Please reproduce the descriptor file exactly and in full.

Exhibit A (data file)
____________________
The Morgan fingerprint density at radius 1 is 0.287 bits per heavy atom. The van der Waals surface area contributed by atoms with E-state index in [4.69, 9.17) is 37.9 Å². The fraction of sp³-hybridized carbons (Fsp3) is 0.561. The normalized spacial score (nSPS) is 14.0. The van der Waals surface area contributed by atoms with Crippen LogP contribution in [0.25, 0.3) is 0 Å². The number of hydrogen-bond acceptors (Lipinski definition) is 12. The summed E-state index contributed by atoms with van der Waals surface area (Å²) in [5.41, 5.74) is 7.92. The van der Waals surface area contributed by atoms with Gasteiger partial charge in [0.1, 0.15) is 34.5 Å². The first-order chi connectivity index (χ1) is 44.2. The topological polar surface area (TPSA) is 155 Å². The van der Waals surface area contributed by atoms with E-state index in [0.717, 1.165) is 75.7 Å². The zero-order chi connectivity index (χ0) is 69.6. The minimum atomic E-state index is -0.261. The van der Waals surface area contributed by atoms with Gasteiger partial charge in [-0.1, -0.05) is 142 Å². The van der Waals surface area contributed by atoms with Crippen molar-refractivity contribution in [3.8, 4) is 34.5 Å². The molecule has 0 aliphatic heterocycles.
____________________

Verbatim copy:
The Morgan fingerprint density at radius 1 is 0.287 bits per heavy atom. The van der Waals surface area contributed by atoms with E-state index in [4.69, 9.17) is 37.9 Å². The fraction of sp³-hybridized carbons (Fsp3) is 0.561. The normalized spacial score (nSPS) is 14.0. The van der Waals surface area contributed by atoms with Crippen LogP contribution in [0.25, 0.3) is 0 Å². The number of hydrogen-bond acceptors (Lipinski definition) is 12. The summed E-state index contributed by atoms with van der Waals surface area (Å²) in [5.41, 5.74) is 7.92. The van der Waals surface area contributed by atoms with Gasteiger partial charge in [0.1, 0.15) is 34.5 Å². The first-order chi connectivity index (χ1) is 44.2. The topological polar surface area (TPSA) is 155 Å². The van der Waals surface area contributed by atoms with E-state index in [0.717, 1.165) is 75.7 Å². The zero-order chi connectivity index (χ0) is 69.6. The minimum atomic E-state index is -0.261. The van der Waals surface area contributed by atoms with Gasteiger partial charge in [-0.1, -0.05) is 142 Å². The van der Waals surface area contributed by atoms with Crippen molar-refractivity contribution in [3.8, 4) is 34.5 Å². The molecule has 0 aliphatic heterocycles.